The Mk 47 or Striker 40 – often called the Mk 47 Striker – is an American 40 mm advanced automatic grenade launcher. It was developed as the successor to the Vietnam- and Gulf War-era Mk 19, with the company behind the weapon, General Dynamics, describing it as the “first major advancement in crew-served weapon systems since the end of World War II.”
Mk 19 grenade launcher
The Mk 19 is a 40 mm belt-fed automatic grenade launcher that was designed during the Vietnam War. While most effective at 1,500 meters, it can launch munitions as far as 2,212 meters at 360-390 rounds per minute. It’s a powerful weapon, albeit with the ability to reveal its operator’s position at night, due to its flash.
The Mk 19 entered service with the US Army in 1968, and while its use has been reduced over the decades, it remains equipped to this day. Despite its longevity, the decision was made to create a more-advanced automatic grenade launcher that could make use of modern technology, with the primary objective being to provide accurate and rapid-fire support at extended ranges.
Development of the Mk 47 Striker
In July 2006, General Dynamics was awarded a $23 million five-year Indefinite Delivery Indefinite Quantity contract to produce the Mk 47 Striker, with the potential value topping $82 million. Two and a half years later, the company was awarded yet another contract, this time worth $12 million, to further the grenade launcher’s production and development.
Production would take place at General Dynamics’ facility in Saco, Maine, and the company teamed up with Raytheon to manufacture the weapon’s sight. The Mk 47 combined firepower and versatility with cutting-edge technology, producing a formidable tool.
Mk 47 Striker specs
The Mk 47 Striker features a compact and lightweight design. Its overall length is 37 inches, and it’s only 39.6 pounds, making it significantly lighter than the 77-pound Mk 19. The addition of mounting and a tripod increases this to 90 pounds.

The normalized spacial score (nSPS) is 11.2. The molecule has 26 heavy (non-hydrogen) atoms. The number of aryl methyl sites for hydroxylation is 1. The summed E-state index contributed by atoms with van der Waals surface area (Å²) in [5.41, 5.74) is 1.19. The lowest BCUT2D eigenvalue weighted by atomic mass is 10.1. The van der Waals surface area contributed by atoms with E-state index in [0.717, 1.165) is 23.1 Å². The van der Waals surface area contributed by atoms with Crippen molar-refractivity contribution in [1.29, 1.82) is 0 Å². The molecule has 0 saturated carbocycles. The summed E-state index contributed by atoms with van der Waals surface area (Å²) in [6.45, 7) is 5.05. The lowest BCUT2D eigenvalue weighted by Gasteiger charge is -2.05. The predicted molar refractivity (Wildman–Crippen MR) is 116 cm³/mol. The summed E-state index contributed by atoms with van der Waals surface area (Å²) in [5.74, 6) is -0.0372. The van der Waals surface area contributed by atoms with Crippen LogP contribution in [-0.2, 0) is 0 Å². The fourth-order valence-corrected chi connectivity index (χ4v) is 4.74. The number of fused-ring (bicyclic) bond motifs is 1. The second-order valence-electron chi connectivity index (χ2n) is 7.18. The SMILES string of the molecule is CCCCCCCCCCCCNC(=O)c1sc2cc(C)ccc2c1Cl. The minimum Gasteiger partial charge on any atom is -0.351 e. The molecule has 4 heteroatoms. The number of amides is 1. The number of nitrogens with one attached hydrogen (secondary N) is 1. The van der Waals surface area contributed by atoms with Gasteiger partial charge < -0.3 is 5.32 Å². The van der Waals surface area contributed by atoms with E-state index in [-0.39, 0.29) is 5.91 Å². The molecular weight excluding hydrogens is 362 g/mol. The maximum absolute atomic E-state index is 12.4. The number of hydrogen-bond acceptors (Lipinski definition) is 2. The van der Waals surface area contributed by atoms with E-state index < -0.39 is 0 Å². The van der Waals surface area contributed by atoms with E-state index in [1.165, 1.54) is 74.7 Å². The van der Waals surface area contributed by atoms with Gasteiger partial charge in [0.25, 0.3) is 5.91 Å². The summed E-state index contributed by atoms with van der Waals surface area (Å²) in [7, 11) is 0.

Compared to its predecessor, the Mk 47 uses a closed bolt, due to its rounds needing to be programmed before firing. This is a slower process, but does increase accuracy, which is further improved through the use of the Raytheon AN/PVG-1 Lightweight Video Sight (LVS). It’s linked to a ballistic computer and laser rangefinder, which provides nine-times zoom. A ladder sight is also available if the LVS is not operational.
The Mk 47 is designed to fire a range of 40 mm grenades, including the M385 TP (Target Practice), M918 TP, M383 HE (High Explosive), M430 HEDP (High Explosive Dual Purpose) and the PPHE (Programmable Prefragmented High Explosive) with air burst capability. The former and the Mk 285 smart grenade were developed for the Mk 47.
The fire control system of the Mk 47 automatically programs the grenade to detonate in an air burst over its target. The launcher has rate of fire is up to 60 rounds per minute, with an effective firing range of up to 1,700 meters.
Mk 47 Striker’s use by the US military
The US Army is the primary operator of the Mk 47 Striker, with approximately 1,500 in use. The service’s infantry continues to equip the Mk 19, while the US Special Operations Command (USSOCOM) began using the Mk 47 in 2006.
Service with other countries’ military forces
In 2010, the Israel Defense Forces signed a $24.9 million contract for 130 Mk 47 Strikers, to replace their inventory of aging Mk 19s. The Australian Defence Force also signed a $47 million contract for 200 Light Weight Automatic Grenade Launchers, which were fitted with the Lightweight Video Sight, as well as color video and thermal imaging.
The Mk 47 was designed with longevity in mind. Similar to its predecessor, the grenade launcher will be at the forefront of technology for the foreseeable future.